I finally embraced my inner-geek and dove into the field of ecology with both feet in 1995. I landed in California after an Air Force tour in Germany, leaving management and the active-duty Air Force with hopes of becoming a certified science genius in ecology. The odds were not in my favor at this point. I had a non-science undergraduate degree in Aerospace Management and little practical experience doing science. So, I needed to get my hands dirty in this new field and give it a test run. I wound up as an AmeriCorps ‘volunteer’ for a year making $600/month before taxes. While I amassed an amazing amount of debt that year, I also fell in love with science and ecology.
I applied to and was (amazingly) accepted into the Graduate Ecology Program at UC Davis in 1996 and started pursuing my Ph.D. While I thought like a scientist, I had no flippin’ idea what I was doing at that point. Drinking water from a geyser is about how it felt my first year in grad school. I was simultaneously learning the basics of ecology, biology, botany, genetics, etc. in an attempt to make up for my lack of undergraduate training in these areas while also taking graduate-level ecology classes. As I became immersed in my new field, I realized just how fun it was to systematically solve problems using a butt-load of data, some sweet statistical software, all nuanced with a bit of keen personal observation. I was finally formally using the scientific method and dug it to no end.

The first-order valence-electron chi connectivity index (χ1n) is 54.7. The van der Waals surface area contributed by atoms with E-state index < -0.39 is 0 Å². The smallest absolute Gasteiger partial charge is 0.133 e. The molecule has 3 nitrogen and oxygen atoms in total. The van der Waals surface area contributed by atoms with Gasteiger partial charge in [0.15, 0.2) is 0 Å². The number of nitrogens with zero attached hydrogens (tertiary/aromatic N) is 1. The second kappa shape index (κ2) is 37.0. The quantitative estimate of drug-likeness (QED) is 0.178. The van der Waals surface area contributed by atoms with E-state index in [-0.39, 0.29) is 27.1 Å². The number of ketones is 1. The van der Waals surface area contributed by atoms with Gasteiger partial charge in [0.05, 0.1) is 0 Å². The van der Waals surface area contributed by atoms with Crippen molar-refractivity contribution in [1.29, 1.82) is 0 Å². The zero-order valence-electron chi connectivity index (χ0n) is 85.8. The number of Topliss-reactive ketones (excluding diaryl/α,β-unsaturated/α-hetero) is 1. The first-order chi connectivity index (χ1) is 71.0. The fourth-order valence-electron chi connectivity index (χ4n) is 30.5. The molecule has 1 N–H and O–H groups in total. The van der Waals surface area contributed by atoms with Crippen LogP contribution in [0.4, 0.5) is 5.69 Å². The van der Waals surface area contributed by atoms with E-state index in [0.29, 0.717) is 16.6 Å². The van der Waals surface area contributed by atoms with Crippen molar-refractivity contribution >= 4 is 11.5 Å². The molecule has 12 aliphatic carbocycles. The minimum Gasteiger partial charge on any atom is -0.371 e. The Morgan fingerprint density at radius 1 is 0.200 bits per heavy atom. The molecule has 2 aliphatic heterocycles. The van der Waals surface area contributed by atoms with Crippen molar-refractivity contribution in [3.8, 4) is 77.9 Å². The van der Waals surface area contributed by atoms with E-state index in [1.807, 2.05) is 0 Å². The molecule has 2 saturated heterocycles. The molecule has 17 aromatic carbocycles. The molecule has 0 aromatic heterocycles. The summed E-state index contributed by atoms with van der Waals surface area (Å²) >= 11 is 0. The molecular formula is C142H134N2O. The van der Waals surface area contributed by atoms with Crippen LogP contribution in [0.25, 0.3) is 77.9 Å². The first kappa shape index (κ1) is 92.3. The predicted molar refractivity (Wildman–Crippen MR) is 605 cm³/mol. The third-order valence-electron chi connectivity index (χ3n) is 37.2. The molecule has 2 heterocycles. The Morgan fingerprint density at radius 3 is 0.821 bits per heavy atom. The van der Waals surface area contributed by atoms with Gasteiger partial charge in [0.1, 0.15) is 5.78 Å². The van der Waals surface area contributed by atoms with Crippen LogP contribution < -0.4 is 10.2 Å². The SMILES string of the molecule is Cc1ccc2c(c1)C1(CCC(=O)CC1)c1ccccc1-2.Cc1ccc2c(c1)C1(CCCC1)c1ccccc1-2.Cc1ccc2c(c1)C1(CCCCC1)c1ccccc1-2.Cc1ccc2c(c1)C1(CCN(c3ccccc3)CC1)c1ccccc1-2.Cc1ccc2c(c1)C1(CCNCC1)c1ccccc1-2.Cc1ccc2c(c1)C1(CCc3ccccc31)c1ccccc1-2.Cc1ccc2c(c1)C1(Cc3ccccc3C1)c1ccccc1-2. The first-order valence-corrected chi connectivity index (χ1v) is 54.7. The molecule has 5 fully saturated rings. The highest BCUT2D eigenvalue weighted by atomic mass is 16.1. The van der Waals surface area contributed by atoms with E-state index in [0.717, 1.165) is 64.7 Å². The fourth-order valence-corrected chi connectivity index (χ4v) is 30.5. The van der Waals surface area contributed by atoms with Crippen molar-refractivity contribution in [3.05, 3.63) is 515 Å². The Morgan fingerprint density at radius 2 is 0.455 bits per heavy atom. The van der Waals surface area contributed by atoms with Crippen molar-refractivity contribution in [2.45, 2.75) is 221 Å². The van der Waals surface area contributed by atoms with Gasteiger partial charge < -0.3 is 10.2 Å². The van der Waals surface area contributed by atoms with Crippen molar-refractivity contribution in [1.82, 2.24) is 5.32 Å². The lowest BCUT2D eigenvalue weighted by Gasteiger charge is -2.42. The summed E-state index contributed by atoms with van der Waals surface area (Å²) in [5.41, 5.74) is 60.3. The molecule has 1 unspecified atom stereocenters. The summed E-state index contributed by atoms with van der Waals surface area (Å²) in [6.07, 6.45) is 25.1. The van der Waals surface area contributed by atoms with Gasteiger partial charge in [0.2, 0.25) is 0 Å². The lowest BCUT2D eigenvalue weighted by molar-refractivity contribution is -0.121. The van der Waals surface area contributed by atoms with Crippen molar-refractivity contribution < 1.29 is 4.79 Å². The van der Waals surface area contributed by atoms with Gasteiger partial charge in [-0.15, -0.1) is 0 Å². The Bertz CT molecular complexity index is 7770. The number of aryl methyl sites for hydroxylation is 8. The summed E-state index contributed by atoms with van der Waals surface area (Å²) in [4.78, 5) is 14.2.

Here’s how the scientific method works:
- You come out of the closet with a wild-ass idea (called a hypothesis);
- You design a clever way to test whether or not your wild-ass idea has any chops (called an experiment),
- You collect a butt-load of data in a supposedly unbiased way (though I now believe this is impossible for humans to do—there’s always bias);
- You analyze the data using some sweet piece of software to determine whether you were dreaming when you came up with the wild-ass idea, and you either reject or accept your hypothesis based on the evidence;
- You form a new hypothesis based on what you’ve learned and begin the process anew.
- *Optional step: you spend 3 years writing and re-writing a paper that gets criticized (objectively, of course), rejected for publication and rewritten until you find a venue that will take your piece of trash science rag off of your hands so others can continue to criticize it (is that cynical?).
But, I digress.
This is the scientific process that Ross talks about in his article (well, he might describe it slightly differently). It doesn’t mean that you blindly follow Jack Daniels’ training prescriptions or read Noakes’ Lore of Running before bedtime every night. It means that you’re aware of the science and you use it to form educated guesses about how you’ll do in race X using training plan Y. You do the work prescribed in your training plan and collect the data along the way including the final piece of data: your race time. You then go back and attempt to divine why you did or did not meet your goal and revise your training as appropriate.
My coach and I both think like scientists and use this process to improve my training and make me faster. That's why I think we make such a great team.
So, my advice to you, dear runner, is to embrace your inner scientist and go get that 5k/10k/marathon PR. Or, continue to rely on voodoo and necromancy to get you across that finish line faster. Your choice.